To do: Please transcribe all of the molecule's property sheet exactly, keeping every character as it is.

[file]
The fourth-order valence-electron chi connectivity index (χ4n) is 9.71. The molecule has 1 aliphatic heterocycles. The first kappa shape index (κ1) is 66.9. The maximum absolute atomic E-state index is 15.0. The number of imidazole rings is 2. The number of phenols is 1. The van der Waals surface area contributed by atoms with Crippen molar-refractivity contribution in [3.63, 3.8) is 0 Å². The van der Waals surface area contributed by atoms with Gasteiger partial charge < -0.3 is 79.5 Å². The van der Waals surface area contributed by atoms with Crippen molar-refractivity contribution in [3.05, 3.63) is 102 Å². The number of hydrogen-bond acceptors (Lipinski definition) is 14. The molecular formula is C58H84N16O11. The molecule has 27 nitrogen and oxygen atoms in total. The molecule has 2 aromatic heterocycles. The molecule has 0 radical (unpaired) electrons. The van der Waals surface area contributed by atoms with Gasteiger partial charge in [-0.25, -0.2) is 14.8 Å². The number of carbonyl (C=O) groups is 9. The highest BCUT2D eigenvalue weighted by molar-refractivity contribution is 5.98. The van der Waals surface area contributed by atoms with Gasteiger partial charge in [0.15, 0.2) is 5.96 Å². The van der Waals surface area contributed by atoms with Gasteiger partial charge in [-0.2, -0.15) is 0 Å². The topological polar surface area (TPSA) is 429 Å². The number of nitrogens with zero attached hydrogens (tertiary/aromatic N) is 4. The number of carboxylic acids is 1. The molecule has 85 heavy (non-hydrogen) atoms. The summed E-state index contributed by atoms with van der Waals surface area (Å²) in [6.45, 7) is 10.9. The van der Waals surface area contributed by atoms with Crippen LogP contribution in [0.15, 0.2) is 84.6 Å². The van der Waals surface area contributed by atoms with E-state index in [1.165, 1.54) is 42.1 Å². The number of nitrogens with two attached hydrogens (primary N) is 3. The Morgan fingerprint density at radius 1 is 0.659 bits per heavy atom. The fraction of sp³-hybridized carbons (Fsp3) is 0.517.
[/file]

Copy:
The fourth-order valence-electron chi connectivity index (χ4n) is 9.71. The molecule has 1 aliphatic heterocycles. The first kappa shape index (κ1) is 66.9. The maximum absolute atomic E-state index is 15.0. The number of imidazole rings is 2. The number of phenols is 1. The van der Waals surface area contributed by atoms with Crippen molar-refractivity contribution in [3.63, 3.8) is 0 Å². The van der Waals surface area contributed by atoms with Gasteiger partial charge < -0.3 is 79.5 Å². The van der Waals surface area contributed by atoms with Crippen molar-refractivity contribution in [3.05, 3.63) is 102 Å². The number of hydrogen-bond acceptors (Lipinski definition) is 14. The molecular formula is C58H84N16O11. The molecule has 27 nitrogen and oxygen atoms in total. The molecule has 2 aromatic heterocycles. The molecule has 0 radical (unpaired) electrons. The van der Waals surface area contributed by atoms with Gasteiger partial charge in [-0.25, -0.2) is 14.8 Å². The number of carbonyl (C=O) groups is 9. The highest BCUT2D eigenvalue weighted by molar-refractivity contribution is 5.98. The van der Waals surface area contributed by atoms with Gasteiger partial charge in [0.15, 0.2) is 5.96 Å². The van der Waals surface area contributed by atoms with Gasteiger partial charge in [-0.2, -0.15) is 0 Å². The topological polar surface area (TPSA) is 429 Å². The number of nitrogens with zero attached hydrogens (tertiary/aromatic N) is 4. The number of carboxylic acids is 1. The molecule has 85 heavy (non-hydrogen) atoms. The summed E-state index contributed by atoms with van der Waals surface area (Å²) in [6.45, 7) is 10.9. The van der Waals surface area contributed by atoms with Crippen LogP contribution in [0.15, 0.2) is 84.6 Å². The van der Waals surface area contributed by atoms with E-state index in [1.165, 1.54) is 42.1 Å². The number of nitrogens with two attached hydrogens (primary N) is 3. The Morgan fingerprint density at radius 1 is 0.659 bits per heavy atom. The fraction of sp³-hybridized carbons (Fsp3) is 0.517.